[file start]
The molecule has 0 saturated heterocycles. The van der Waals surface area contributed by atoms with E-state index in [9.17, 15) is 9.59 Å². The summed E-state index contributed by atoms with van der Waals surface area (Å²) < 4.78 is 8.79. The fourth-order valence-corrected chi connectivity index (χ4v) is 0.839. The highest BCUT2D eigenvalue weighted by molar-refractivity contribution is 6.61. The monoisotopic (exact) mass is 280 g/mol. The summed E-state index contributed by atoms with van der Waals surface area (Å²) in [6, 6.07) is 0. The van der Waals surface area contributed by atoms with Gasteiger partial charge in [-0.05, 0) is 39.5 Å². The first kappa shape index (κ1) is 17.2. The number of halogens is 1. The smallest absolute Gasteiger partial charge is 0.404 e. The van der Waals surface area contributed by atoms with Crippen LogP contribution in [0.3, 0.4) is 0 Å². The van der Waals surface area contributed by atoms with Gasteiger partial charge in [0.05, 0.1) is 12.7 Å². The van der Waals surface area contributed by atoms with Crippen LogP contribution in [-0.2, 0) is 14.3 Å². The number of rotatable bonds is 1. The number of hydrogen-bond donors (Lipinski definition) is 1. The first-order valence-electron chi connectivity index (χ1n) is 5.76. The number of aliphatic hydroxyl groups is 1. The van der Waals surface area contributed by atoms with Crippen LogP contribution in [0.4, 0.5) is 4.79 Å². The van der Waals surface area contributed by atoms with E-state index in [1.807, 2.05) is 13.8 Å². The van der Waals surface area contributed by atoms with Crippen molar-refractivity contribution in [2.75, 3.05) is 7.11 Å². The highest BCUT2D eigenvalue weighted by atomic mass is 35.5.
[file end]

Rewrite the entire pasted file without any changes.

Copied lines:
The molecule has 0 saturated heterocycles. The van der Waals surface area contributed by atoms with E-state index in [9.17, 15) is 9.59 Å². The summed E-state index contributed by atoms with van der Waals surface area (Å²) < 4.78 is 8.79. The fourth-order valence-corrected chi connectivity index (χ4v) is 0.839. The highest BCUT2D eigenvalue weighted by molar-refractivity contribution is 6.61. The monoisotopic (exact) mass is 280 g/mol. The summed E-state index contributed by atoms with van der Waals surface area (Å²) in [6, 6.07) is 0. The van der Waals surface area contributed by atoms with Gasteiger partial charge in [-0.05, 0) is 39.5 Å². The first kappa shape index (κ1) is 17.2. The number of halogens is 1. The smallest absolute Gasteiger partial charge is 0.404 e. The van der Waals surface area contributed by atoms with Crippen LogP contribution in [0.3, 0.4) is 0 Å². The van der Waals surface area contributed by atoms with Gasteiger partial charge in [0.05, 0.1) is 12.7 Å². The van der Waals surface area contributed by atoms with Crippen LogP contribution in [-0.2, 0) is 14.3 Å². The number of rotatable bonds is 1. The number of hydrogen-bond donors (Lipinski definition) is 1. The first-order valence-electron chi connectivity index (χ1n) is 5.76. The number of aliphatic hydroxyl groups is 1. The van der Waals surface area contributed by atoms with Crippen LogP contribution in [0.4, 0.5) is 4.79 Å². The van der Waals surface area contributed by atoms with E-state index in [1.807, 2.05) is 13.8 Å². The van der Waals surface area contributed by atoms with Crippen molar-refractivity contribution in [2.75, 3.05) is 7.11 Å². The highest BCUT2D eigenvalue weighted by atomic mass is 35.5.